Resale price maintenance not automatically a per se infringement of EU competition law


On 29 June 2023, the European Court of Justice (“ECJ”) issued its judgment in Super Bock Bebidas (C-211/22), clarifying some key notions of EU competition law in the context of vertical price fixing agreements. The judgment clarifies that a hardcore restriction under the Vertical Block Exemption Regulation (“VBER”) cannot be equated with the category of “by object” infringements of competition law. Competition authorities will rather have to take into account the specific circumstances of the case irrespective of the conduct in question. However, the judgment should not be seen as a free pass for resale price maintenance (“RPM”) which is and will remain an enforcement priority of many competition authorities in the European Union.


Super Bock Bebidas SA, a Portuguese producer of alcoholic and non-alcoholic beverages relied on exclusive distribution agreements with independent distributors for distributing its beverages to hotels, restaurants and cafés. From 2006 to 2017, Super Bock imposed minimum resale prices on all distributors in essentially the whole of Portugal. Super Bock established a monitoring and tracking system and required its distributors to report relevant resale data to it. The distributors generally adhered to Super Bock’s prices because of the retaliatory measures in the event of non-compliance, such as the removal of discounts on the purchase of products or a refusal to supply and replenish stocks.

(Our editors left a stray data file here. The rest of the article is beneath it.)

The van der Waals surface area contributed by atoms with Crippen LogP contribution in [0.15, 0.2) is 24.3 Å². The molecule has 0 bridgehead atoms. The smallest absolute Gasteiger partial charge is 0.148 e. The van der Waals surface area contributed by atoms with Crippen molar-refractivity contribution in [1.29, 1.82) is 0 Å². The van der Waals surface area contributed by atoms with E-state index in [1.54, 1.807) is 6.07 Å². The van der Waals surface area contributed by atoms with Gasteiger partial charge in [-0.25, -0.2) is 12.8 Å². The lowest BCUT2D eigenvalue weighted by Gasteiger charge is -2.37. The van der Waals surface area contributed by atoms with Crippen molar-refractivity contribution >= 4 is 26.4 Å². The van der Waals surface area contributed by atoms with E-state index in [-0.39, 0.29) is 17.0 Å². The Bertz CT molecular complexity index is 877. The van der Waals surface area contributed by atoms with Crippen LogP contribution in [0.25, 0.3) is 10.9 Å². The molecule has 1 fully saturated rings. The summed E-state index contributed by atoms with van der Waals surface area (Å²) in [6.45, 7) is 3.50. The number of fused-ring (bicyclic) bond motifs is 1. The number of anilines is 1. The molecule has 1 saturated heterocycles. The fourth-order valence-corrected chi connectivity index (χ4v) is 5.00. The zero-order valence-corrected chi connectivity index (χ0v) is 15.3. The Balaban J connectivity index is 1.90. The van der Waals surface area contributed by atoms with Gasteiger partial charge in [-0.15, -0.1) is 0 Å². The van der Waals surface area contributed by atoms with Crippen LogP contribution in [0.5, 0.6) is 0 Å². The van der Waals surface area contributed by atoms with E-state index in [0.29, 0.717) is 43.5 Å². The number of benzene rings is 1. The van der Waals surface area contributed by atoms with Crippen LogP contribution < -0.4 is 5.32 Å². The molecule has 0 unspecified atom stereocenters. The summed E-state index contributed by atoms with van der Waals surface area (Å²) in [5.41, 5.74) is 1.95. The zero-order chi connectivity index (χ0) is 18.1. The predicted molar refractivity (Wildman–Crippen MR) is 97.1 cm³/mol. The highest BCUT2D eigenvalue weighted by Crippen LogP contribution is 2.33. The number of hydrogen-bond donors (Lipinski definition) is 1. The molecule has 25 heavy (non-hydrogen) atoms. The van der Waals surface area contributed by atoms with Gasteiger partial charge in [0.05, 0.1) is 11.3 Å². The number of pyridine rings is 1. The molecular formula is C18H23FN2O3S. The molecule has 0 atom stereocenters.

In 2019, Super Bock was fined EUR 24 million by the Portuguese competition authority. The authority held that Super Bock’s practices, infringed Portuguese and EU competition rules. After the Portuguese Competition, Regulation and Supervision Court upheld the decision, Super Bock appealed and the Lisbon Court of Appeal referred the case to the ECJ.

Judgment untangles hardcore restriction and “by object” restriction categories

Among other things, the ECJ had to answer the question: Does a vertical agreement fixing minimum resale prices constitute a restriction of competition by object without first examining whether that agreement raises a sufficient level of harm to competition? The ECJ held that the finding that a vertical agreement fixing minimum resale prices entails a ‘restriction of competition by object’ may only be made after having determined that that agreement presents a sufficient degree of harm to competition.


No safe harbour for hardcore restrictions: The VBER provides a “safe harbour”, in other words a block exemption from the cartel prohibition, for many vertical agreements. It relieves companies of the often-burdensome self-assessment of the competitive implications of such agreements. This is justified because vertical agreements “by their nature, [are] often less damaging to competition than horizontal agreements.” However, they “can also, in some cases, have particularly significant restrictive potential.” In order to capture agreements with restrictive potential, the legislator decided on a list of agreements for which the safe harbour (block exemption) does not apply. The agreements on this list are referred to as hardcore restrictions and include vertical price fixing.